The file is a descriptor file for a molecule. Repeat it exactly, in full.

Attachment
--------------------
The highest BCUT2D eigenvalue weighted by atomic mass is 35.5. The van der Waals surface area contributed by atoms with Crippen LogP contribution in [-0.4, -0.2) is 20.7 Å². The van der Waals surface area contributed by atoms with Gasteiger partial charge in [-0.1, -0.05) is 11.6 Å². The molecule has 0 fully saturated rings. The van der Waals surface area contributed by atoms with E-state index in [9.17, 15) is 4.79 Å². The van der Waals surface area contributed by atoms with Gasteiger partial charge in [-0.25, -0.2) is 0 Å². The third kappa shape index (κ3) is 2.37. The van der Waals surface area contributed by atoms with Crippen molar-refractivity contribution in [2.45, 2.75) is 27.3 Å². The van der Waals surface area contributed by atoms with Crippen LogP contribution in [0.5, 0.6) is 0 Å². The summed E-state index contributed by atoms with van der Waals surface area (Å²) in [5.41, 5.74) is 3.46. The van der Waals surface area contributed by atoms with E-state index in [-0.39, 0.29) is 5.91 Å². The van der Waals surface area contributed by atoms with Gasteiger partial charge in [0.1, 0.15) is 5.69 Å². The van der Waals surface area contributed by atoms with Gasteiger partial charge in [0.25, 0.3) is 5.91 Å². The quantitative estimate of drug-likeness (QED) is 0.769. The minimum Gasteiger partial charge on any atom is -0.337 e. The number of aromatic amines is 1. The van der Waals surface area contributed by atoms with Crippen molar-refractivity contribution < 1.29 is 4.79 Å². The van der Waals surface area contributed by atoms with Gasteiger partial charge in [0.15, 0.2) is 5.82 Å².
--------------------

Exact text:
The highest BCUT2D eigenvalue weighted by atomic mass is 35.5. The van der Waals surface area contributed by atoms with Crippen LogP contribution in [-0.4, -0.2) is 20.7 Å². The van der Waals surface area contributed by atoms with Gasteiger partial charge in [-0.1, -0.05) is 11.6 Å². The molecule has 0 fully saturated rings. The van der Waals surface area contributed by atoms with E-state index in [9.17, 15) is 4.79 Å². The van der Waals surface area contributed by atoms with Gasteiger partial charge in [-0.25, -0.2) is 0 Å². The third kappa shape index (κ3) is 2.37. The van der Waals surface area contributed by atoms with Crippen molar-refractivity contribution in [2.45, 2.75) is 27.3 Å². The van der Waals surface area contributed by atoms with Crippen LogP contribution in [0.5, 0.6) is 0 Å². The summed E-state index contributed by atoms with van der Waals surface area (Å²) in [5.41, 5.74) is 3.46. The van der Waals surface area contributed by atoms with E-state index in [-0.39, 0.29) is 5.91 Å². The van der Waals surface area contributed by atoms with Gasteiger partial charge in [0.1, 0.15) is 5.69 Å². The van der Waals surface area contributed by atoms with Gasteiger partial charge in [0.25, 0.3) is 5.91 Å². The quantitative estimate of drug-likeness (QED) is 0.769. The minimum Gasteiger partial charge on any atom is -0.337 e. The number of aromatic amines is 1. The van der Waals surface area contributed by atoms with Crippen molar-refractivity contribution < 1.29 is 4.79 Å². The van der Waals surface area contributed by atoms with Gasteiger partial charge in [0.15, 0.2) is 5.82 Å².